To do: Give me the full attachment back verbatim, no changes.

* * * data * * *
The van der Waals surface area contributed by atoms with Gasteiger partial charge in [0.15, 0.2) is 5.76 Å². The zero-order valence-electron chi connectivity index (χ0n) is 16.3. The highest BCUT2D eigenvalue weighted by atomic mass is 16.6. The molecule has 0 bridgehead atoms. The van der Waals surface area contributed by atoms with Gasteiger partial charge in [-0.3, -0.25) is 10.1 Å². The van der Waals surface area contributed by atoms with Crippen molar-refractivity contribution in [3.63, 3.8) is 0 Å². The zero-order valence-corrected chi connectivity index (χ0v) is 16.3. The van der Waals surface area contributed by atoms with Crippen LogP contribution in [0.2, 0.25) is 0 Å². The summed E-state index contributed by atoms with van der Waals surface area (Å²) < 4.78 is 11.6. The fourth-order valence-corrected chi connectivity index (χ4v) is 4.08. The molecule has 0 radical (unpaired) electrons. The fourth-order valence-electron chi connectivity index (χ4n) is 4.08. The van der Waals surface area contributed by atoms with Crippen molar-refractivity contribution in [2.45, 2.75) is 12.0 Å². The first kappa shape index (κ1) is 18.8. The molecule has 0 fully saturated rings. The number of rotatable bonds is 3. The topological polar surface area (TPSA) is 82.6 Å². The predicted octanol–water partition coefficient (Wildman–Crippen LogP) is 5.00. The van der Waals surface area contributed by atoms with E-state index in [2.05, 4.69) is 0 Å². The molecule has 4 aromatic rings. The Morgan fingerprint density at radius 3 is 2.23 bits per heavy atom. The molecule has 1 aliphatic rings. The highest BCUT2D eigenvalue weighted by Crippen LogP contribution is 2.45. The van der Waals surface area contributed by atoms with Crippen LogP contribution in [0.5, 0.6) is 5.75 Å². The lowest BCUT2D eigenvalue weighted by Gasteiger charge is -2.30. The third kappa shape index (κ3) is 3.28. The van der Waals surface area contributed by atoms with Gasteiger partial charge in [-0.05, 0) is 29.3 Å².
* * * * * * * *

The van der Waals surface area contributed by atoms with Gasteiger partial charge in [0.15, 0.2) is 5.76 Å². The zero-order valence-electron chi connectivity index (χ0n) is 16.3. The highest BCUT2D eigenvalue weighted by atomic mass is 16.6. The molecule has 0 bridgehead atoms. The van der Waals surface area contributed by atoms with Gasteiger partial charge in [-0.3, -0.25) is 10.1 Å². The van der Waals surface area contributed by atoms with Crippen molar-refractivity contribution in [3.63, 3.8) is 0 Å². The zero-order valence-corrected chi connectivity index (χ0v) is 16.3. The van der Waals surface area contributed by atoms with Crippen LogP contribution in [0.2, 0.25) is 0 Å². The summed E-state index contributed by atoms with van der Waals surface area (Å²) < 4.78 is 11.6. The fourth-order valence-corrected chi connectivity index (χ4v) is 4.08. The molecule has 0 radical (unpaired) electrons. The fourth-order valence-electron chi connectivity index (χ4n) is 4.08. The van der Waals surface area contributed by atoms with Crippen molar-refractivity contribution in [2.45, 2.75) is 12.0 Å². The first kappa shape index (κ1) is 18.8. The molecule has 0 fully saturated rings. The number of rotatable bonds is 3. The topological polar surface area (TPSA) is 82.6 Å². The predicted octanol–water partition coefficient (Wildman–Crippen LogP) is 5.00. The van der Waals surface area contributed by atoms with E-state index in [2.05, 4.69) is 0 Å². The molecule has 4 aromatic rings. The Morgan fingerprint density at radius 3 is 2.23 bits per heavy atom. The molecule has 1 aliphatic rings. The highest BCUT2D eigenvalue weighted by Crippen LogP contribution is 2.45. The van der Waals surface area contributed by atoms with Crippen LogP contribution in [0.5, 0.6) is 5.75 Å². The lowest BCUT2D eigenvalue weighted by Gasteiger charge is -2.30. The third kappa shape index (κ3) is 3.28. The van der Waals surface area contributed by atoms with Gasteiger partial charge in [-0.05, 0) is 29.3 Å².